583 F2d 1309 United States v. Duckett
583 F.2d 1309
UNITED STATES of America, Plaintiff-Appellee,
Thomas Edward DUCKETT, Defendant-Appellant.
United States Court of Appeals,
Nov. 14, 1978.
Theodore J. Sakowitz, Federal Public Defender, Lurana S. Snow, Asst. Federal Public Defender, Miami, Fla., for defendant-appellant.
Jack V. Eskenazi, U. S. Atty., Richard A. Woolf, Ralph N. Person, Asst. U. S. Attys., Miami, Fla., for plaintiff-appellee.
Appeal from the United States District Court for the Southern District of Florida.
Before COLEMAN, GEE and HILL, Circuit Judges.
JAMES C. HILL, Circuit Judge:
Thomas Edward Duckett was found guilty by a jury on each count of a four-count indictment charging him with two counts of possessing stolen mail in violation of 18 U.S.C.A. § 1708, retaining with intent to convert two United States Treasury checks in violation of 18 U.S.C.A. § 641, and obstructing the passage of mail in violation of 18 U.S.C.A. § 1701. On appeal Duckett objects to the trial court's instruction relating to the permissible inferences to be drawn from the possession of recently stolen mail and to the trial court's decision to overrule his motion to suppress. We find no reversible error, and affirm.
At approximately six o'clock a. m. on February 3, 1977, Officer Thomas Guilfoyle, a police officer of the Dade County Public Safety Department, stopped Duckett because the orange-colored van he was driving did not have a visible license plate light, an offense for which Officer Guilfoyle always stopped vehicles. After Duckett was unable to produce an operator's license, a vehicle registration form, or any other means of identification, the officer placed Duckett under arrest. After placing a call for a tow truck, the officer found it necessary to include the vehicle identification number (VIN) on a vehicle tow sheet he was required to complete. While the officer was inspecting the dashboard of the van for the VIN, he discovered two envelopes approximately eighteen inches from the spot where he had expected to find the VIN. Through the transparent window of one of the envelopes, the officer noticed that the name and address of the addressee was not the same as the one given by Duckett, so he seized the envelopes, finding one of them to contain two United States Treasury checks. A follow-up examination that same morning, conducted by Postal Inspector Donald Fulton, verified Officer Guilfoyle's initial conclusion that one of the envelopes contained two United States Treasury checks.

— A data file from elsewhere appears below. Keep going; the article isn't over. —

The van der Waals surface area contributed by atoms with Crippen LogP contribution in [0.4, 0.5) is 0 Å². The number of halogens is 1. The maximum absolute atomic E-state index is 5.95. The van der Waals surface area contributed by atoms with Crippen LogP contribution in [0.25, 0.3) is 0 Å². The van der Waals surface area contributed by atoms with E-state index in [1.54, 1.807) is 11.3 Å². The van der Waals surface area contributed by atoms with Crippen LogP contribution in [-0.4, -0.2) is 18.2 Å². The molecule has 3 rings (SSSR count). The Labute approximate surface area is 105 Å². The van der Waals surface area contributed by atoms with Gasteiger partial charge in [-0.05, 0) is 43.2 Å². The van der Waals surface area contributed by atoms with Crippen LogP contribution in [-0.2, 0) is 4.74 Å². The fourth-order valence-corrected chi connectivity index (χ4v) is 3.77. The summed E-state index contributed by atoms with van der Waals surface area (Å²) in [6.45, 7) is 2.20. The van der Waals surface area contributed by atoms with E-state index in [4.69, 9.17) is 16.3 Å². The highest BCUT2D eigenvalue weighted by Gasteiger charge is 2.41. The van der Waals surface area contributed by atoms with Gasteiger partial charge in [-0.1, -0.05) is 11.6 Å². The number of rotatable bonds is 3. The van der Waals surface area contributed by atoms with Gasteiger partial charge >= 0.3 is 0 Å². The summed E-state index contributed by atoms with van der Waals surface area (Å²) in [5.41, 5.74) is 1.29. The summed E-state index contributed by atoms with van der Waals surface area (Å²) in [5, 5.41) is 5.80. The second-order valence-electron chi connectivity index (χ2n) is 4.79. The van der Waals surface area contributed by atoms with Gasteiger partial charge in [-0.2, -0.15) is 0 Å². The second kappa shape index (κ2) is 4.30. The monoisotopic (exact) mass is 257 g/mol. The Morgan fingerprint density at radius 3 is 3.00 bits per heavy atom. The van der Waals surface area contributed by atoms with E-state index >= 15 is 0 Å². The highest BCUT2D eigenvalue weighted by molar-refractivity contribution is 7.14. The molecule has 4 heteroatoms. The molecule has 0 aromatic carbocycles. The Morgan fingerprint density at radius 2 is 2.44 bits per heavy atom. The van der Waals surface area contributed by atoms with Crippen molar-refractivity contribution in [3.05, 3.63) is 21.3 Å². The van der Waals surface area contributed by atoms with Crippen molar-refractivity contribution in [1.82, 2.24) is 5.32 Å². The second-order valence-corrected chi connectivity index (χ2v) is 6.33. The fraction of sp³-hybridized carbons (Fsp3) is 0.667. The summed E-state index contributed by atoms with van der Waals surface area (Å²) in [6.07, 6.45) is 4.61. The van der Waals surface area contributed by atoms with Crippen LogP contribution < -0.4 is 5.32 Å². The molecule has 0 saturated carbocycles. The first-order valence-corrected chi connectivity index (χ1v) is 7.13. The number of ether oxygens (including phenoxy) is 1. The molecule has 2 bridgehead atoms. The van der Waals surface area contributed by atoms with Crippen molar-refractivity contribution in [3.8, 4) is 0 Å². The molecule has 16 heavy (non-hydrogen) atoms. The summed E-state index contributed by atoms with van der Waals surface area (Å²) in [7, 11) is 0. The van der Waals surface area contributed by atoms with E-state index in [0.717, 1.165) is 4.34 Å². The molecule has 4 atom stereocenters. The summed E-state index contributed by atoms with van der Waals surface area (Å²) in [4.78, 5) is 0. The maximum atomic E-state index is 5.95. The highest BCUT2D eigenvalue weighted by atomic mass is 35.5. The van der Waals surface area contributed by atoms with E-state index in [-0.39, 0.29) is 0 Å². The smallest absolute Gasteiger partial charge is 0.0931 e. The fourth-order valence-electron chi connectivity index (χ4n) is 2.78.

Duckett moved to suppress these items, but the trial court overruled his motion. Duckett contends that the initial entry into the van and seizure of the envelopes, as well as the subsequent opening and examination of the envelopes, constituted warrantless searches in violation of the Fourth Amendment.
Having examined the record before us, we conclude that there was no constitutional violation in this case. It is undisputed that Duckett was unable to produce a valid operator's license, a vehicle registration form, or any proper means of identification. When a radio-check verified that Duckett did not possess a valid Florida operator's license, the officer arrested him, searched him briefly for weapons, and placed him in the rear seat of the patrol car. After Duckett's arrest the officer called to have the van towed in, and pursuant to Dade County Public Safety Department regulations, began to fill out the towing sheet. One of the necessary pieces of information to be included on the sheet was the vehicle identification number. Officer Guilfoyle testified that, on the basis of his experience, VINs are located on the upper left hand corner of the dashboard of 95 per cent of American-made cars after 1968. Knowing the van to be a 1970 model and expecting to find the VIN on the left hand side of the dashboard, Officer Guilfoyle opened the door of the van, leaned inside, and illuminated the dashboard with his flashlight. Within his immediate eyesight, approximately eighteen inches from the spot where he expected to find the VIN, lay two envelopes, one on top of the other. Through the transparent window of the top envelope, Officer Guilfoyle noticed that the addressee was someone other than Duckett. Suspecting that something was wrong, he therefore seized both envelopes, removed the top one, and discovered inside the second envelope, which had been opened, two United States Treasury checks made payable to someone other than Duckett.